What can you do when your ex is in contempt of court?

You arrive to pick up the kids from your ex’s for your scheduled weekend, as stated in your custody order. No one is home. You call the other parent, but it goes straight to voicemail. The neighbor tells you that the kids and your ex left last night for Disneyland. You do not recall that you approved—or that your ex even requested—a change in this week’s schedule. Worse yet, this situation has happened before.

Willfully disobeying the terms of a legally binding document (such as a divorce court order) can constitute Contempt of Court. This serious offense could incur court and criminal penalties, fines, payments to the other party’s attorney fees, compensatory custody time, or even a jail sentence.

Failure to make spousal and child support payments or distribute assets as per the court order can also “hold you in contempt.” Unfortunately, the burden of proof lies on the accuser. To prove contempt, one party must be able to prove that the other:

1.  Knew of the order
2.  Had the means to abide by the order and chose not to
3.  Lacked a justifiable excuse for violating the order

Therefore, what should you do when your ex is violating a court order?

Get organized

Before accusing your ex of violating a court order, review the order in its entirety. Know EXACTLY what it says, and what you agreed to when you signed it. Identify the terms of the agreement that your spouse has disobeyed. Document the actions of your ex as they pertain to those terms. Your goal is to prove that your ex knew of the order, chose not to abide by it, and lacked a solid reason for violating the terms.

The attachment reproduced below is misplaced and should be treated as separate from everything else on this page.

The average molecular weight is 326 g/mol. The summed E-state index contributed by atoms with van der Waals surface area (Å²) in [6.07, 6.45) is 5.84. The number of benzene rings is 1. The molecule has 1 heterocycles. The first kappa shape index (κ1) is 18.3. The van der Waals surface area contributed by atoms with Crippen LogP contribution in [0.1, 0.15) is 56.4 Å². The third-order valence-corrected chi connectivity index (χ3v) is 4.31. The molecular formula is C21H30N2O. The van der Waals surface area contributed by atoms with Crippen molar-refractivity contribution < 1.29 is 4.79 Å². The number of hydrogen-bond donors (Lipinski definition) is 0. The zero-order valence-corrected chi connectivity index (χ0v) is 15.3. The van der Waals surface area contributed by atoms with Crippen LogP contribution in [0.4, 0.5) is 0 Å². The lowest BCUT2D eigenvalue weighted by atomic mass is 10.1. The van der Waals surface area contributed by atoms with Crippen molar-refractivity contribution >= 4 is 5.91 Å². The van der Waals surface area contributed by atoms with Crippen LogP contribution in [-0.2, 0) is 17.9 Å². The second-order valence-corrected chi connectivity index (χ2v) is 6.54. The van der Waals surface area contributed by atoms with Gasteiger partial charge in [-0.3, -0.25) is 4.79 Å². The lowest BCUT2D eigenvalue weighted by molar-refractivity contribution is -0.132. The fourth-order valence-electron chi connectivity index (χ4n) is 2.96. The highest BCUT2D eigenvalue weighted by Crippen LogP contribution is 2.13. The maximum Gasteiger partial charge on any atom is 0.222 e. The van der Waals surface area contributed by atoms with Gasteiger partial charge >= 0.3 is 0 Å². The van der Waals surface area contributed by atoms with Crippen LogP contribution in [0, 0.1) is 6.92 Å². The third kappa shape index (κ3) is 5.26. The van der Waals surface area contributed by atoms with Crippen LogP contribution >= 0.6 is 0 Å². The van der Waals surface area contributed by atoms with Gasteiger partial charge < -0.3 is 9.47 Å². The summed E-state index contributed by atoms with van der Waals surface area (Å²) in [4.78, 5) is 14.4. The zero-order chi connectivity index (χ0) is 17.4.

Try to personally settle the issue with your ex

If you can directly settle the issue with your ex, it is preferable to filing a motion in court. Send a firm yet respectful email that reminds them of the order’s existence, the terms of the order, and how and when it was violated. For added support, you may want to attach a photocopy of the corresponding page from the order.

If a short email does not resolve the situation per the terms of your agreement, show good faith by giving them one more chance to rectify the situation. Then send a second letter that restates your position and includes a deadline for action. (For example, “I will contact the police if you do not return the children by tonight.” Or, “I will file a court motion on Friday if you do not pay support by Thursday.”)

If your situation does make it to court, the judge will see the evidence: Despite your best efforts to resolve the issue, the other party still refused to abide by it.

File a motion

Usually, you need to file a motion in the same court that filed the order you want to enforce. You may represent yourself or hire an experienced attorney to file and advise you along the way. If you plan to represent yourself, you will want to contact the Clerk of the Court to learn the proper procedure for filing a motion in that court, which involves filling out paperwork.

Once you have filed a motion, the court will assign you a hearing date. Hearings are scheduled based on the court’s case load. Whether you hire an attorney or not, an official notification of pending charges and the hearing date must be communicated to the violator. Plan to show up to the hearing well-groomed and rested. The judge will hear all the evidence presented and make a final decision about enforcing or resolving the issue at hand.

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